Analogue earthquakes and seismic cycles: Experimental modelling across timescales
Matthias Rosenau1, Fabio Corbi2,3, and Stephane Dominguez31Helmholtz Centre Potsdam – German Research Center for Geosciences, GFZ, Potsdam, D-14473, Germany 2University RomaTre, Rome, I-00146, Italy 3University of Montpellier, UMR5243 Geosciences, Montpellier, F-34920, France
Received: 01 Dec 2016 – Accepted for review: 05 Dec 2016 – Discussion started: 06 Dec 2016
Abstract. Since the formulation of Reid’s elastic rebound theory 100 years ago laboratory mechanical models combining frictional and elastic elements have joined the forefront of the research on the dynamics of earthquakes. In the last decade, with the advent of high resolution monitoring techniques and new rock analogue materials, laboratory earthquake experiments kept developing from simple spring-slider models to more sophisticated scaled analogue models. This evolution was accomplished by advances in seismology and geodesy which, along with a culmination of large earthquakes, have significantly increased the quality and quantity of relevant observations in nature. We here review the cornerstones of analogue earthquake model developments with a focus on scale models which are directly comparable to observational data on short to long timescales. We revisit the basics of analogue modelling, namely scaling, materials and monitoring, as applied in earthquake modelling. An overview of applications highlights the contributions of analogue earthquake models in bridging timescales of observations including earthquake statistics, rupture dynamics, ground motion and seismic cycle deformation up to seismotectonic evolution. We finally discuss limits, challenges and links to numerical models.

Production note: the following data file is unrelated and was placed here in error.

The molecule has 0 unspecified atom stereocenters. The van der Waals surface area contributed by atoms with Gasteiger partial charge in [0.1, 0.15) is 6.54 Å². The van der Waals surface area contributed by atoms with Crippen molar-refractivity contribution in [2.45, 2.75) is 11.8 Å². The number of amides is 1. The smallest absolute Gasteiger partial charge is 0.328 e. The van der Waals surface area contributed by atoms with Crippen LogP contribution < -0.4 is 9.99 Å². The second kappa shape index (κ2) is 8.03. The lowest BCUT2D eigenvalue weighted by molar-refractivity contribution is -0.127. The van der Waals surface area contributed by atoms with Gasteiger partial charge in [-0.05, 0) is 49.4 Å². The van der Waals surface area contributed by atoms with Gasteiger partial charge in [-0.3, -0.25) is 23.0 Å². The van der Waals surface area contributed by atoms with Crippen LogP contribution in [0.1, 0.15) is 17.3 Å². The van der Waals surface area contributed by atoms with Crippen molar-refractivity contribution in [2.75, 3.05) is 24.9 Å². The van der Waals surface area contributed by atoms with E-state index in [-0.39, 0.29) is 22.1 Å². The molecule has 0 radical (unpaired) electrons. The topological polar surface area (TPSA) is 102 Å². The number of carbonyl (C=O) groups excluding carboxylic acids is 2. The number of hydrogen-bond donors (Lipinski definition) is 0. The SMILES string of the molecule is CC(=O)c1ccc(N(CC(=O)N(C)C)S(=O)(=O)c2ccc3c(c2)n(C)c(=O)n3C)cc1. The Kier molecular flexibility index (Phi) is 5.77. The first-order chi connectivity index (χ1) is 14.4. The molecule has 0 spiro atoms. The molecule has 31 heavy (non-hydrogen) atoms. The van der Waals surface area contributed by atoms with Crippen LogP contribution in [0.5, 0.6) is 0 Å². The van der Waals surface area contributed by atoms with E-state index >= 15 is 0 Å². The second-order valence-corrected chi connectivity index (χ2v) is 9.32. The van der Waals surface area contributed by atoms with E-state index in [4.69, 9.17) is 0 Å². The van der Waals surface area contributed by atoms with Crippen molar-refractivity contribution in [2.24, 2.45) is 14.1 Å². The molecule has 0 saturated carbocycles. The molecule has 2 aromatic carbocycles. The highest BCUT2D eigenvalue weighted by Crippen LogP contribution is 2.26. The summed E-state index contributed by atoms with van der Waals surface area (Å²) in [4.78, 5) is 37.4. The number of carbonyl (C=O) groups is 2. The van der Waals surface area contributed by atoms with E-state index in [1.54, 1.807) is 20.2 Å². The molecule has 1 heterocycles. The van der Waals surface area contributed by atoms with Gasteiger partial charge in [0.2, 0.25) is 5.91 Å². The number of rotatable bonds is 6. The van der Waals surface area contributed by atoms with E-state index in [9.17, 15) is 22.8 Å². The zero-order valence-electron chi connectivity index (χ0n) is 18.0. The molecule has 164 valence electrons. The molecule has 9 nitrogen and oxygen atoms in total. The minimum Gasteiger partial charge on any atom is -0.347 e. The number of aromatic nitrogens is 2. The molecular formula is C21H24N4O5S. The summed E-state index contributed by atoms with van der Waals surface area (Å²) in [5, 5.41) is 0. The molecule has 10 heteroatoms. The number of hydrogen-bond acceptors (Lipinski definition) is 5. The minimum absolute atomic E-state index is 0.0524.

Rosenau, M., Corbi, F., and Dominguez, S.: Analogue earthquakes and seismic cycles: Experimental modelling across timescales, Solid Earth Discuss., doi:10.5194/se-2016-165, in review, 2016.